Arriving at a DNA profile from analysis of a body fluid sample or stain follows a simple linear process. The body fluid is located using a screening test and possibly a confirmatory one. The DNA is extracted. The STR region is amplified. The amplified DNA is separated from the mixture, and the alleles identified. The DNA profile consists of the identified alleles. The first step has been dealt with in the blood and semen basics. The second is simple wet chemistry, and the remainder of this part of the module focuses on the last three steps.
The amplification and product separation steps can be viewed as black box procedures in which sample is introduced to the equipment and the desired result comes out the other end, but because of its importance we shall now take a brief look at the PCR reaction. If you have not already reviewed the video on the PCR process, do so no or as soon as you have completed this activity. You should realise that the PCR reaction mimics the replication process used by cells to copy their DNA. The key points are that the STR amplified is determined by the primers used in the process. The replication is a three-step process where the template DNA is heat denatured into separate strands.
The sample is cooled, and the primers anneal to their complementary sequences at the five prime ends. And then the temperature is raised and the Taq polymerase extends the primers. The PCR cycle is repeated up to 30 times, and each cycle doubles the number of copies in the reaction mix. The reliability of the amplification falls off if it is repeated too many times, which is the reason for an upper limit of 30. The desired end from this PCR application is a production of STRs in sufficient quantity to identify the alleles present. Quantitative PCR used to measure the amount of DNA in the stain extract is a little different.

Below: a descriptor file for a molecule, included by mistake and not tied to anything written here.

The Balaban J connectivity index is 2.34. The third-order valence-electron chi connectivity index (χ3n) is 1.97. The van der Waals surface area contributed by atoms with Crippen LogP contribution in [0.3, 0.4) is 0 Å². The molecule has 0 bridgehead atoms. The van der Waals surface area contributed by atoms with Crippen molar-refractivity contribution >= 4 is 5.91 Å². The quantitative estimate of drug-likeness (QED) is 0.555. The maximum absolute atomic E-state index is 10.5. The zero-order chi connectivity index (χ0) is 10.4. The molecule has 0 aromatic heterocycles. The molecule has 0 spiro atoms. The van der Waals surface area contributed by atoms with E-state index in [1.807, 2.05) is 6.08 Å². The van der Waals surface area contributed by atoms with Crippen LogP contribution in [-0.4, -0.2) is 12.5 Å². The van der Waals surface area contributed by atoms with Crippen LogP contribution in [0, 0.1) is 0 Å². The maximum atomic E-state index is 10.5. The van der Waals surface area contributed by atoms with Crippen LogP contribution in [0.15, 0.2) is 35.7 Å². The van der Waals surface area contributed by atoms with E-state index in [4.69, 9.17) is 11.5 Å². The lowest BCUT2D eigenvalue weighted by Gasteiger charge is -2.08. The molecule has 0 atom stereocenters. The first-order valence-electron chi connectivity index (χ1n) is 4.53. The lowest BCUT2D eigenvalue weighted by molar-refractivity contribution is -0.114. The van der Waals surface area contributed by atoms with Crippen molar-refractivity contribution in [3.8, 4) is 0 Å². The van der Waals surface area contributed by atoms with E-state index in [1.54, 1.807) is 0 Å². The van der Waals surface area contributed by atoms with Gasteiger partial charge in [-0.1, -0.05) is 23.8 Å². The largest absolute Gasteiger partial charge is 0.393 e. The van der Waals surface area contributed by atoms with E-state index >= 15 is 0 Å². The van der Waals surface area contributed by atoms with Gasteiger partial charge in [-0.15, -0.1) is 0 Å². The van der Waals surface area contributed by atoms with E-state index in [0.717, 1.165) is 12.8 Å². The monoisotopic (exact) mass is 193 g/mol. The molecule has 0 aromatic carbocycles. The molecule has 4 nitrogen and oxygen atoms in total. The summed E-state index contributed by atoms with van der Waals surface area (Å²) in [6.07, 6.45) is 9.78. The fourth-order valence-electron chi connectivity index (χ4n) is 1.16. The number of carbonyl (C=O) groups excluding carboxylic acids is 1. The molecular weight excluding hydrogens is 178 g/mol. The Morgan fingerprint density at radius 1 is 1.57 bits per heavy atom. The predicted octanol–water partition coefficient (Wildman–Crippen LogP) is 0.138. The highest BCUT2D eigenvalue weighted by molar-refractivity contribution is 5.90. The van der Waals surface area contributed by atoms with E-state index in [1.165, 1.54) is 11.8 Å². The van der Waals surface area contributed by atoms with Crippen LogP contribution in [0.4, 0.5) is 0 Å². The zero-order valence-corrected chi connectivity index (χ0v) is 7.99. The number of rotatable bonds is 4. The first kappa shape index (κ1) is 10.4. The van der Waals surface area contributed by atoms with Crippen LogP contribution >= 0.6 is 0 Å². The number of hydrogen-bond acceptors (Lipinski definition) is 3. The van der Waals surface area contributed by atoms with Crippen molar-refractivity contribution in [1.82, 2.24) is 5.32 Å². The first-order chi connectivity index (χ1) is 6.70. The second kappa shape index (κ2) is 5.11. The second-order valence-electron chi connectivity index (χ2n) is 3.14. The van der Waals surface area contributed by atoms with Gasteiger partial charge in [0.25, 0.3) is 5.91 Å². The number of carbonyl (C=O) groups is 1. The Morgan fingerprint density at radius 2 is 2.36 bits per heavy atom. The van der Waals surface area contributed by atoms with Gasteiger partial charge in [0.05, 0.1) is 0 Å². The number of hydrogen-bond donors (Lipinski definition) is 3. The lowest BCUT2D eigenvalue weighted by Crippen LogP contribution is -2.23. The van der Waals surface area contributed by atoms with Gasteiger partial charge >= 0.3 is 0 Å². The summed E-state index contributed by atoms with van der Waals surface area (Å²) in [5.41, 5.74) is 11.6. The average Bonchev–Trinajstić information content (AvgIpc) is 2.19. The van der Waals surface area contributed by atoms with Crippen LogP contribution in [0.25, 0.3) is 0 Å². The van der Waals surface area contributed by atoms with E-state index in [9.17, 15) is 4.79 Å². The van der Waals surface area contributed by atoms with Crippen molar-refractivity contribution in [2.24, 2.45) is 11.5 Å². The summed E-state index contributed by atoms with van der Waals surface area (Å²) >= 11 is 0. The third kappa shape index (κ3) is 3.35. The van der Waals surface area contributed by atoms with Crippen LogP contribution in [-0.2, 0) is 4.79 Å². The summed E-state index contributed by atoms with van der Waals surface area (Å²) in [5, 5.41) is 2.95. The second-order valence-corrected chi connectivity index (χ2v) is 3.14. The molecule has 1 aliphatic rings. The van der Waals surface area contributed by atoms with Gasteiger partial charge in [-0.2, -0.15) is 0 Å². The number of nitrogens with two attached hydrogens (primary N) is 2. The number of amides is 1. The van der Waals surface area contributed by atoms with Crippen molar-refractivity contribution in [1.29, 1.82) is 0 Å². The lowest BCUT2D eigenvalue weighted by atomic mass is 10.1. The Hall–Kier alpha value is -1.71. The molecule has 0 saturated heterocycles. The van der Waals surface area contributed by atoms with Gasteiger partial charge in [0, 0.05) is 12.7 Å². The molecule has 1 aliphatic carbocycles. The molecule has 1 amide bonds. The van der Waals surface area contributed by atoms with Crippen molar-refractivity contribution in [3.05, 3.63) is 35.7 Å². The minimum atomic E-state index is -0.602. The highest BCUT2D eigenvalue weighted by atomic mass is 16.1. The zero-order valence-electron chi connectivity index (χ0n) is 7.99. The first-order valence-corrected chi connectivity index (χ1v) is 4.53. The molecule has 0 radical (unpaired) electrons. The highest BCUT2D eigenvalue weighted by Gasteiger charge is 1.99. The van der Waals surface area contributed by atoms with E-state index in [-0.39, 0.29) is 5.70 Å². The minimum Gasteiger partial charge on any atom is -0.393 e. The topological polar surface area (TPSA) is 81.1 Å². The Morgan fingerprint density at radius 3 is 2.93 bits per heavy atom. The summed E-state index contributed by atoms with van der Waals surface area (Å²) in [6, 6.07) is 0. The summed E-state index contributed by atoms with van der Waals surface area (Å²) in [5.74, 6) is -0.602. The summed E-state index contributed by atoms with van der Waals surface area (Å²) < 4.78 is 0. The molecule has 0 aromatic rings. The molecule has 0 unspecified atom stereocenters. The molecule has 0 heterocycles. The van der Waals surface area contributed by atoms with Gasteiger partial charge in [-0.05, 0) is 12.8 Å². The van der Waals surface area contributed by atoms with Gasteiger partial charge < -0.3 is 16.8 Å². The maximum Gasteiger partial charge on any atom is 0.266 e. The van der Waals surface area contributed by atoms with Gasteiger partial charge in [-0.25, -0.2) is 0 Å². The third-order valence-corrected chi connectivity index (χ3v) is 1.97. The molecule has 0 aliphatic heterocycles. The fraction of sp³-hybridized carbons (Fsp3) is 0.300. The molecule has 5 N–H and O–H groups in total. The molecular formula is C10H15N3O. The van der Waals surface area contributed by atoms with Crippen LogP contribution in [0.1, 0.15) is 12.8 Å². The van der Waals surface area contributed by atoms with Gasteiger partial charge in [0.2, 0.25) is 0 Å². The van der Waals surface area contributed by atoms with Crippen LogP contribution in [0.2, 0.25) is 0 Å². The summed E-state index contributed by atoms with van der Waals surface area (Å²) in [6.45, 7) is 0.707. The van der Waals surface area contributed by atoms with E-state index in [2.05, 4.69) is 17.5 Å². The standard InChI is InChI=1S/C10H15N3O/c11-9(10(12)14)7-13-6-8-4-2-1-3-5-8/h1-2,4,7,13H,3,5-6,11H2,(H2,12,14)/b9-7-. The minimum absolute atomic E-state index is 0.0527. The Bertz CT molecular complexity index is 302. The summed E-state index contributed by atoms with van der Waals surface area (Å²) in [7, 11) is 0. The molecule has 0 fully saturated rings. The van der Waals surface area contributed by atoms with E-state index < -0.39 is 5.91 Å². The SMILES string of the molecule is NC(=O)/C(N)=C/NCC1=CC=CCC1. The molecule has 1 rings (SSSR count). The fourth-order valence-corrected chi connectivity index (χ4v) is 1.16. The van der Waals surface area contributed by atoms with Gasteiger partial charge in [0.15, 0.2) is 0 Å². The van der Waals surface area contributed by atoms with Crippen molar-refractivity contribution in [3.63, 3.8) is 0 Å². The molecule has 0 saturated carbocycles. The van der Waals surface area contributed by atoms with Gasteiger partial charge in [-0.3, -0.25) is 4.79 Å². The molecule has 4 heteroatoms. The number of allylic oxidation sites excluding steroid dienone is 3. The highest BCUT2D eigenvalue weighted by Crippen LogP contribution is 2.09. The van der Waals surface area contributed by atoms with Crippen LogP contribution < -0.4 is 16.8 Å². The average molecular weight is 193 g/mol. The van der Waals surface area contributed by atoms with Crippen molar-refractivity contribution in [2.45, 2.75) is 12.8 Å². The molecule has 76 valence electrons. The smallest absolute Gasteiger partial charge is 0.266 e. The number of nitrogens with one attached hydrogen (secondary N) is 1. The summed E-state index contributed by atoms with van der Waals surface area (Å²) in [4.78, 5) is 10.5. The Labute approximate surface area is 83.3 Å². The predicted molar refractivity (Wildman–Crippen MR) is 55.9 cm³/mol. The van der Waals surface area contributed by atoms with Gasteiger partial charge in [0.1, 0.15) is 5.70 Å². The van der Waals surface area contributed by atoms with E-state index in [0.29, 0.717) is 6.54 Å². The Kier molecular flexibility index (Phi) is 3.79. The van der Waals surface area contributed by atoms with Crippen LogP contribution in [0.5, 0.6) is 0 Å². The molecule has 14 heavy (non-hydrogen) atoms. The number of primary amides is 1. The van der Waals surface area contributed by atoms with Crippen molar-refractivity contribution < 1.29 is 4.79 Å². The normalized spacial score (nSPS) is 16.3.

It measures the rate of production of product which is proportional to the concentration of DNA in the introduced sample. Now let’s see these steps being implemented in the examination of the blood stain from the crime scene car in our case. The first video shows the seat cover being removed from the car in the crime scene garage and the preliminaries for its examination in the laboratory. Note that the cover is securely sealed and has a label that establishes the chain of custody. The next is the screening step where the stain is swapped with philtre paper on the Kastle-Meyer test applied.
Important steps not seen in the clip are the recording the label information before opening the package, the recording of the physical appearance of the cover, and the swabbing of a non-bloodstained area to act as a negative control sample to show no contamination. The control swab after application of the reagent is seen in the video. The rapid development of a strong pink red colour is what could be expected from a blood stain. Samples are removed from the stained area and a nearby unstained control area, and any DNA present extracted into a small vial. The extracts are taken to the DNA lab for the amplification stage.
First of all, the amount of DNA in the extract is measured since the amplification is fairly sensitive to the quantity of DNA present. The method shown uses a technique called quantitative PCR, which is very briefly described in the section on amplification. The extract is diluted as required and introduced to an instrument called a thermal cycler along with the required reagents for the STR amplification step. The amplified product is introduced to an instrument called the genetic analyzer for separation of the STRs by a process called capillary electrophoresis. The genetic analyzer also identifies the STRs present.